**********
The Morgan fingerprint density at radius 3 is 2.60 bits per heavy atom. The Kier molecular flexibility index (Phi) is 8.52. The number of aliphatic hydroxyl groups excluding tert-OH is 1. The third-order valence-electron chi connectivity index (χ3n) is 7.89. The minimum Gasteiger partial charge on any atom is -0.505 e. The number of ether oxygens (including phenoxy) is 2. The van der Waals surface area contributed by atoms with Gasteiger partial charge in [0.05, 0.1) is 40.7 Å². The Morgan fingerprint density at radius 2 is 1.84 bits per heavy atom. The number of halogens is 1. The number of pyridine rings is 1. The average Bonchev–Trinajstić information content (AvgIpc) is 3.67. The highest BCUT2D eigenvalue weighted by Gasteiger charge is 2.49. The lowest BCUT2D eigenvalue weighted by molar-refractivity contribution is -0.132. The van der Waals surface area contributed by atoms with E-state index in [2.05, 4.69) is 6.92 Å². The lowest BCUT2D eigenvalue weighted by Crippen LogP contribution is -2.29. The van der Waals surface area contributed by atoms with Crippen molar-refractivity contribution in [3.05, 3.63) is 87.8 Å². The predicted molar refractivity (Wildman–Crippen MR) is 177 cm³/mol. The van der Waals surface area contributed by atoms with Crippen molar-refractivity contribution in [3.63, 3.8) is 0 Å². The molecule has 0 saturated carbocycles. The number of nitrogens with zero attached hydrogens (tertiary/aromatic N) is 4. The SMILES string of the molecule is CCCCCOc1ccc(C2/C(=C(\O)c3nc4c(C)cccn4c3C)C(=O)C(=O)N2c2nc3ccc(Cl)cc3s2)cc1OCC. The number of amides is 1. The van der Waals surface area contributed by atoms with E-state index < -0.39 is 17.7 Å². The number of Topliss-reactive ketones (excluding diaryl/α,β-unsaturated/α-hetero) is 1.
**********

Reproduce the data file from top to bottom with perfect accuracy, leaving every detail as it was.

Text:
The Morgan fingerprint density at radius 3 is 2.60 bits per heavy atom. The Kier molecular flexibility index (Phi) is 8.52. The number of aliphatic hydroxyl groups excluding tert-OH is 1. The third-order valence-electron chi connectivity index (χ3n) is 7.89. The minimum Gasteiger partial charge on any atom is -0.505 e. The number of ether oxygens (including phenoxy) is 2. The van der Waals surface area contributed by atoms with Gasteiger partial charge in [0.05, 0.1) is 40.7 Å². The Morgan fingerprint density at radius 2 is 1.84 bits per heavy atom. The number of halogens is 1. The number of pyridine rings is 1. The average Bonchev–Trinajstić information content (AvgIpc) is 3.67. The highest BCUT2D eigenvalue weighted by Gasteiger charge is 2.49. The lowest BCUT2D eigenvalue weighted by molar-refractivity contribution is -0.132. The van der Waals surface area contributed by atoms with E-state index in [2.05, 4.69) is 6.92 Å². The lowest BCUT2D eigenvalue weighted by Crippen LogP contribution is -2.29. The van der Waals surface area contributed by atoms with Crippen molar-refractivity contribution in [3.05, 3.63) is 87.8 Å². The predicted molar refractivity (Wildman–Crippen MR) is 177 cm³/mol. The van der Waals surface area contributed by atoms with Crippen molar-refractivity contribution in [3.63, 3.8) is 0 Å². The molecule has 0 saturated carbocycles. The number of nitrogens with zero attached hydrogens (tertiary/aromatic N) is 4. The SMILES string of the molecule is CCCCCOc1ccc(C2/C(=C(\O)c3nc4c(C)cccn4c3C)C(=O)C(=O)N2c2nc3ccc(Cl)cc3s2)cc1OCC. The number of amides is 1. The van der Waals surface area contributed by atoms with E-state index < -0.39 is 17.7 Å². The number of Topliss-reactive ketones (excluding diaryl/α,β-unsaturated/α-hetero) is 1.